With its new Jatamansi line, L’Artisan Parfumeur moves beyond fragrance (and the occasional matching scented lotion) into the realm of natural skincare. Following the fashion set years ago by companies such as Aesop and Jurlique and more recently updated by the bohemian-chic Jo Wood Organics, L’Artisan has blended organic, plant-derived ingredients into luxurious formulations for the body. The Jatamansi Bath Milk, Body Oil, and Body Cream are packaged in white containers with stylized black botanical elements, and they also continue L’Artisan’s interest in faraway destinations and exotic scents.
The central motif for this line is spikenard, called “jatamansi” in Sanskrit, a flowering plant that grows at high altitudes in the Himalayan mountains. Spikenard is a member of the valerian family of flowering plants, and the essential oil obtained from its rhizome has long been valued for its aromatherapeutic benefits. It has been used for centuries as an ingredient in temple incense; in traditional Indian medicine, it is administered for mental calm and sound sleep. It also appears in the Bible: it is mentioned several times in the Song of Solomon, and it is named as the costly ointment with which Mary Magdalene anointed the feet of Jesus.
In L’Artisan’s Jatamansi line, spikenard oil joins other certified organic ingredients in formulations created to be as pure and yet as sensuous as possible. The scent of these products is lightly woody and pleasantly sharp; it reminds me of both the peppery core of Poivre Piquant and the cedary note of Dzongkha, and if you enjoy either of those fragrances, the Jatamansi bodycare will probably appeal to your nose. The Body Cream’s fragrance was noticeable as I applied it, but it faded within a half hour. Judging by L’Artisan’s descriptions of the Jatamansi line, however, the fragrance is secondary to the organic certification and dermatological benefits of the products. The cream does have a truly lavish texture due to its combination of shea butter, apricot seed oil, rose hip oil, and jojoba oil, and it absorbs quickly, leaving a velvety feel on the skin.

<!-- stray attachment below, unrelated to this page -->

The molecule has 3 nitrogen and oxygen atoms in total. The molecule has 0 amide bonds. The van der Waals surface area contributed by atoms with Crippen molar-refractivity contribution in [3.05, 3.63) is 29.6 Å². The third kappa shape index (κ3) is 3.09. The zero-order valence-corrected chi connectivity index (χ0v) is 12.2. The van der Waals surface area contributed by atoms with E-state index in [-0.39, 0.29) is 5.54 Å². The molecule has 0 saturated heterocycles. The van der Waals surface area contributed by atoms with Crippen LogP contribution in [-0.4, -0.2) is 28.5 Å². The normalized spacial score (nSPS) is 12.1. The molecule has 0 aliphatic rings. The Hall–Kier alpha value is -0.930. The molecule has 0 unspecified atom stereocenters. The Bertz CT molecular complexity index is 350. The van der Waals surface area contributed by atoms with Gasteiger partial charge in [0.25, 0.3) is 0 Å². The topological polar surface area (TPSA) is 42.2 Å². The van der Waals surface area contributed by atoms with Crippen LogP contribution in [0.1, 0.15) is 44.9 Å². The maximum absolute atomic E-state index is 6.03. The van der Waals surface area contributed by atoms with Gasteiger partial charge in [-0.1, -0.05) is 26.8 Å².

My lone reservation about the Jatamansi Body Cream is its cost: it is priced at $125 for a not-so-large, screw-top jar. While I generally believe that a $10 lotion will have higher-quality ingredients than a $2 lotion, and I can often be swayed by the more unusual fragrances or elegant packaging offered by a $20 product, after a certain point I become alternately anxious and skeptical about pricing. I think there’s an economic theory about “diminishing returns,” and if I were more of an economist, I could apply it to toiletries. Instead, I’ll probably just keep buying my favorite Avalon Organic Botanicals Ylang Ylang Body Lotion (12 oz. for about $8) and Lush Dream Cream (8 oz. for $20).
I did enjoy trying the Jatamansi Body Cream, and I wouldn’t want to deter anyone else from buying it. However, I’d rather put that money towards a bottle of perfume, perhaps even the forthcoming Jatamansi Eau de Toilette. I had a chance to sniff this fragrance, which will be released in May, on the arm of a gracious L’Artisan sales assistant. It gave me the impression of a lemon slice sitting on a sun-warmed wooden tabletop: bright and smooth, and appropriate for either gender and any season. I hope that it will smell just as good on my own skin.
Jatamansi Body Cream is $125 for 6.8 fl. oz. For buying information, see the listing for L’Artisan Parfumeur under Perfume Houses.